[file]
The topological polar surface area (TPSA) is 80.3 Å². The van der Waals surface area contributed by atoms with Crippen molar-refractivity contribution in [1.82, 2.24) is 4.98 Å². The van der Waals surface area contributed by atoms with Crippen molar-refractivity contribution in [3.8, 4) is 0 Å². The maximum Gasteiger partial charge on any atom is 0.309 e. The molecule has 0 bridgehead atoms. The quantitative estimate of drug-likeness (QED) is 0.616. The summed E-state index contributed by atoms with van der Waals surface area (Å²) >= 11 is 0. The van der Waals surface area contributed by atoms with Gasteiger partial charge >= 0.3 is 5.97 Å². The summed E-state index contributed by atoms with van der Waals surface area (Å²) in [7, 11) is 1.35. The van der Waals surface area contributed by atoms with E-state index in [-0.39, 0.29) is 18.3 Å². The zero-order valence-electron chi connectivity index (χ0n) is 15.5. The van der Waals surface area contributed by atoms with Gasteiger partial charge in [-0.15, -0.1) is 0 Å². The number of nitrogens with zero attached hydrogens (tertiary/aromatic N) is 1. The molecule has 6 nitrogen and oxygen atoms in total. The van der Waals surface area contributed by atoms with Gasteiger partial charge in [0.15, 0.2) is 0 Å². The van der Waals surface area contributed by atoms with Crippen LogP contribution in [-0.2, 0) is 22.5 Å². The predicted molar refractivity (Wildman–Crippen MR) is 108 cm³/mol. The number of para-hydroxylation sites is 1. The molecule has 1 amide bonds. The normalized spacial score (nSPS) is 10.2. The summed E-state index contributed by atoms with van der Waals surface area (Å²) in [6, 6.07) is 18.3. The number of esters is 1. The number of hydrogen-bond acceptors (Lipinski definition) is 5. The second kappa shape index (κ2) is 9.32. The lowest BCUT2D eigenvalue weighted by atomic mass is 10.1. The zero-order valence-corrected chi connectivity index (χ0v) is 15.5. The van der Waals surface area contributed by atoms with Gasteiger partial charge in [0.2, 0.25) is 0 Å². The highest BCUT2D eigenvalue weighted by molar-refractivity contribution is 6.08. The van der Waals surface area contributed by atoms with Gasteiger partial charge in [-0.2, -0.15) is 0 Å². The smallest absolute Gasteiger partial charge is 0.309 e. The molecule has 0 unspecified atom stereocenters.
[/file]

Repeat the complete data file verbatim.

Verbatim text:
The topological polar surface area (TPSA) is 80.3 Å². The van der Waals surface area contributed by atoms with Crippen molar-refractivity contribution in [1.82, 2.24) is 4.98 Å². The van der Waals surface area contributed by atoms with Crippen molar-refractivity contribution in [3.8, 4) is 0 Å². The maximum Gasteiger partial charge on any atom is 0.309 e. The molecule has 0 bridgehead atoms. The quantitative estimate of drug-likeness (QED) is 0.616. The summed E-state index contributed by atoms with van der Waals surface area (Å²) >= 11 is 0. The van der Waals surface area contributed by atoms with Gasteiger partial charge >= 0.3 is 5.97 Å². The summed E-state index contributed by atoms with van der Waals surface area (Å²) in [7, 11) is 1.35. The van der Waals surface area contributed by atoms with E-state index in [-0.39, 0.29) is 18.3 Å². The zero-order valence-electron chi connectivity index (χ0n) is 15.5. The van der Waals surface area contributed by atoms with Gasteiger partial charge in [-0.15, -0.1) is 0 Å². The number of nitrogens with zero attached hydrogens (tertiary/aromatic N) is 1. The molecule has 6 nitrogen and oxygen atoms in total. The van der Waals surface area contributed by atoms with Gasteiger partial charge in [0.15, 0.2) is 0 Å². The van der Waals surface area contributed by atoms with Crippen LogP contribution in [-0.2, 0) is 22.5 Å². The predicted molar refractivity (Wildman–Crippen MR) is 108 cm³/mol. The number of para-hydroxylation sites is 1. The molecule has 1 amide bonds. The normalized spacial score (nSPS) is 10.2. The summed E-state index contributed by atoms with van der Waals surface area (Å²) in [6, 6.07) is 18.3. The number of esters is 1. The number of hydrogen-bond acceptors (Lipinski definition) is 5. The second kappa shape index (κ2) is 9.32. The lowest BCUT2D eigenvalue weighted by atomic mass is 10.1. The zero-order valence-corrected chi connectivity index (χ0v) is 15.5. The van der Waals surface area contributed by atoms with Gasteiger partial charge in [0.2, 0.25) is 0 Å². The highest BCUT2D eigenvalue weighted by molar-refractivity contribution is 6.08. The van der Waals surface area contributed by atoms with Gasteiger partial charge in [-0.2, -0.15) is 0 Å². The smallest absolute Gasteiger partial charge is 0.309 e. The molecule has 0 unspecified atom stereocenters.